Tuesday, March 18, 2014

Underemployed immigrants: A plug for Maine's 'brain drain'?

Many immigrants are working at menial jobs, yet have graduate and professional degrees in their homeland. Maine is trying to find a way to use their education and skills.   - - Donna Poisl

by Ben McCanna

PORTLAND — Sally Sutton is working on what she believes is a win-win proposition for Maine.

Since December, Sutton has served as program coordinator for the New Mainers Resource Center, a two-year pilot project to help skilled, foreign-trained professionals pursue their former careers here in their adoptive country. She estimates there are hundreds of immigrants with professional degrees in the greater Portland area who cannot work due to barriers of language or licensing.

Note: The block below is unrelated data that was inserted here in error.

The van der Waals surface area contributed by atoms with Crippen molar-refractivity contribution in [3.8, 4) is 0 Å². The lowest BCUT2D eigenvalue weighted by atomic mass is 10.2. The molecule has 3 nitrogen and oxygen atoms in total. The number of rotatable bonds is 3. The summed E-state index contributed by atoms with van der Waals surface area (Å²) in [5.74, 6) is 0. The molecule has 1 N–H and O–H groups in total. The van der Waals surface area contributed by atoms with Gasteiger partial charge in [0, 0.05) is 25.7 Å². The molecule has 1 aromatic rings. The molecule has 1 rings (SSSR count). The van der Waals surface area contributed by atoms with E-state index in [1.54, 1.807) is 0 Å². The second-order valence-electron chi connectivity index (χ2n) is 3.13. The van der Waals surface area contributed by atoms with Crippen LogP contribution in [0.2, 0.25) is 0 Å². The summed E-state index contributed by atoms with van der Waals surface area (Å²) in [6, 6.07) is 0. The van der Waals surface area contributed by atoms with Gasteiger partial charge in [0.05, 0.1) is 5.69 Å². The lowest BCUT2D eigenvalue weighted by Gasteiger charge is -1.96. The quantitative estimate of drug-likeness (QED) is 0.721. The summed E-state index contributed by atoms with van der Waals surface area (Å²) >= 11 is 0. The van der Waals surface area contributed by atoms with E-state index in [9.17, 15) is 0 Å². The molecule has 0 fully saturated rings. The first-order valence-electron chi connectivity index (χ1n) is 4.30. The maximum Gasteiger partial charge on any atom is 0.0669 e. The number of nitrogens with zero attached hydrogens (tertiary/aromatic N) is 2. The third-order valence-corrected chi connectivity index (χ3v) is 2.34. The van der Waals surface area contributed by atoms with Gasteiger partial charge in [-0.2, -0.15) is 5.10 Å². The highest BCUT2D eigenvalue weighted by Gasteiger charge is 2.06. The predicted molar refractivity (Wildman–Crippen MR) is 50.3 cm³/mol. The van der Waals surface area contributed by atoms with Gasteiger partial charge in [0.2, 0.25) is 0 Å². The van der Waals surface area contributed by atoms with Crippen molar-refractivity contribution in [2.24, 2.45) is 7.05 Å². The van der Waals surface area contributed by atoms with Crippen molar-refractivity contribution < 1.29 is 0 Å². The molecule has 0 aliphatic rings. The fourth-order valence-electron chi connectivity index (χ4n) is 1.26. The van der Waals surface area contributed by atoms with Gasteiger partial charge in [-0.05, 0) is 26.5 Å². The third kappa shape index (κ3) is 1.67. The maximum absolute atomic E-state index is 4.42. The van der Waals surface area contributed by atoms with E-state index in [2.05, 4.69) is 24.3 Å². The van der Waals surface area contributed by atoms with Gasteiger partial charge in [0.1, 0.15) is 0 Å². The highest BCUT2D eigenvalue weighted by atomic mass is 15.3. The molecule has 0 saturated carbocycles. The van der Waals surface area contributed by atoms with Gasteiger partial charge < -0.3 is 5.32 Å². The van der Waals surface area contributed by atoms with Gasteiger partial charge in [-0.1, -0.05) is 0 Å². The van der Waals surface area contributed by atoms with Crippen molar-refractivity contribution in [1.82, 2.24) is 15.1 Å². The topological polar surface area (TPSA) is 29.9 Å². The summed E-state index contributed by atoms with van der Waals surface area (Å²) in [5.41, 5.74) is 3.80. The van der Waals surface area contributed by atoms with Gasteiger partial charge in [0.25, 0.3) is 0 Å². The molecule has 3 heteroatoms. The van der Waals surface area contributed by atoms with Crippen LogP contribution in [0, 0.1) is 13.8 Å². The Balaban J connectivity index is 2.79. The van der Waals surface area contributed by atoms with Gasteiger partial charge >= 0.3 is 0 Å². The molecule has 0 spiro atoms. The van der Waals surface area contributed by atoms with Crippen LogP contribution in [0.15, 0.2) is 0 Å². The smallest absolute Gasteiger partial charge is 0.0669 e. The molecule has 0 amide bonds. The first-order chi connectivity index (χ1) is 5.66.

They are doctors, nurses, pharmacists, engineers, teachers and computer scientists who are unemployed or underemployed. In a state where the buzzword has long been "brain drain," the newly arrived Mainers provide an opportunity to stem the tide, Sutton said.

"As a state, we need these people. We are old, we're aging out of the workforce," she said. "They are who we need for our workforce now. And if they're better off, we're better off."
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